I used to pick wildflowers. I used to look forward to May so that I could put together a birthday bouquet full of lilies, thistles, and queen anne's lace that I found in fields or along Texas roads for my friend Amanda's birthday each year. I used to be a wildflower. But there is something about being a mom, or a wife, or maybe just an adult, that makes it hard to keep up that wild, care-free spirit. I'm a role model now. I have important things to do with my precious little time. Most days, I probably resemble a cactus--strong, sturdy...and prickly--more than a wildflower swaying in the breeze.
We were on our way to buy crickets for our newest pet, who you may have met in a previous post. It was an hour past bedtime, and the pet store would only be open for another 30 minutes. Donnie was out of town, so it was all on me to keep our beloved pet stocked with prey to stalk, especially since she had turned her nose up at the last treat we presented to her. Angelina the Tarantula was not exactly Momma's favorite on this night.
Neither was Eli. Because about 5 minutes from our destination, my potty-training 3-year-old told me he had to potty. Dark thoughts.
There was literally nothing around except a field, not that I would have been able to take him in anywhere since I wasn't wearing proper supportive undergarments. In fact, the only person who was fully dressed was Emma, who I was planning to send into the store. Everyone else was in jammies or less, since it was an hour past bedtime. Out of potty options, we pulled over to the field. And as there were no trees to aim for, which are his preference when taking relief in the wild, I pointed out a small purple thistle. "Go for it." I stood there grumbling in my heart for a minute as he finished, knowing we could easily run out of time.
And then glanced up at the field.
It was absolutely bursting with wildflowers. Gorgeous purples, pinks, rusts, and golds--colors I would never put together, but in nature, they just work. And as I stood there, I felt the stirring of my inner wildflower from within my hard cactus shell. Do I have the time? I tossed the kid back into the car, and grabbed one of the five pairs of scissors in the glove box, because that's where you keep scissors apparently, and I ran. I cut as many as I could carry while my kids looked on with amusement. I saw them giving each other the nervous side-eye like, "Exactly when will Dad be back from his trip...?"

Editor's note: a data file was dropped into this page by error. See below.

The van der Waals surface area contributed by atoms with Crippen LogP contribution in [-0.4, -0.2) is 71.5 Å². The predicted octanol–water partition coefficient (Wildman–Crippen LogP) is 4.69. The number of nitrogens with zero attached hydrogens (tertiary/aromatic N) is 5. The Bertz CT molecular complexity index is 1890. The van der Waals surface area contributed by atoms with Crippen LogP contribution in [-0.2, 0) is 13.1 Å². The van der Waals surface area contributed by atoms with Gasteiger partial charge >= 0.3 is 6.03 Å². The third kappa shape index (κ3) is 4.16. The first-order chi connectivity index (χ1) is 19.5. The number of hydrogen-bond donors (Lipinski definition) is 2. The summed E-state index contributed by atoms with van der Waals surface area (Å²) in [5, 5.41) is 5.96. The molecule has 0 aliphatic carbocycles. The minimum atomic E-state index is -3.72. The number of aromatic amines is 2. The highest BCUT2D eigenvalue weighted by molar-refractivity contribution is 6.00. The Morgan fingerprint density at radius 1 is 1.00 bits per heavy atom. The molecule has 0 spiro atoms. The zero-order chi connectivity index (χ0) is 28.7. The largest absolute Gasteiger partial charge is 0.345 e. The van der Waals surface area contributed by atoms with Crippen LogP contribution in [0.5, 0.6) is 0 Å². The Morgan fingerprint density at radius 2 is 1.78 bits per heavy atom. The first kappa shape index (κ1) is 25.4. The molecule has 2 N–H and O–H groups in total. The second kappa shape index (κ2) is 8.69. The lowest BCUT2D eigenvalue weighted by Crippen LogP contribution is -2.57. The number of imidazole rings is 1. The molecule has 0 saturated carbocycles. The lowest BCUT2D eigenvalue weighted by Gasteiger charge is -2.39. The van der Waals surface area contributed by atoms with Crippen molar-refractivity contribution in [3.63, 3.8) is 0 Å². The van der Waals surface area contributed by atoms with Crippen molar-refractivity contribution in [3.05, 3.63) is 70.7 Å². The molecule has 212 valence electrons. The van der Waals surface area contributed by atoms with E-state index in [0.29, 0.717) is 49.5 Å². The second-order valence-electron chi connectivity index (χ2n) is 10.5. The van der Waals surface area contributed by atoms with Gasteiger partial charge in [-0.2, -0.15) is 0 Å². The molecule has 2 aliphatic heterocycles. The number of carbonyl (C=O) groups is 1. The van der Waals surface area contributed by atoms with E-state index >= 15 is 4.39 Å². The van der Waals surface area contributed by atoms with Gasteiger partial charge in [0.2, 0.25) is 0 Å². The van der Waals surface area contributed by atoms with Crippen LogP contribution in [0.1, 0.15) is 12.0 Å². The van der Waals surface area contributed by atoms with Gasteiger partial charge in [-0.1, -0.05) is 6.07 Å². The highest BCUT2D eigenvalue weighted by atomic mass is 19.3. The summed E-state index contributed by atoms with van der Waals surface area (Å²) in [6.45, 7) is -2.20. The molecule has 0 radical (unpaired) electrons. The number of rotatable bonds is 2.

It only took about 5 minutes. After their initial shock, the kids started pointing out patches and colors that I didn't have yet. And then with my arms full, my heart racing, and hands stinging from the thistles, I got in the car and drove to the pet store. We pulled in with a few minutes to spare.
A lot of times when I'm ordering my day, I fill that to-do list to the top, the sides, and the bottom. Because there is never enough time to do what needs to be done. That list is full, and tasks get crossed out! But there is no margin. I need margin. Nice Mommy is in the margin. Mommy who tries new recipes and card tricks is in the margin. Encouraging Wife who sends texted love notes in the middle of the day is in the margin. Wildflowers are in the margin. I want to be a wildflower again. As my children get older, they don't need me to be quite so rigid with their "training-up." Maybe they never did. I think it's time to practice the gentle sway of the wildflower again. I liked that version of me. I think my family will too.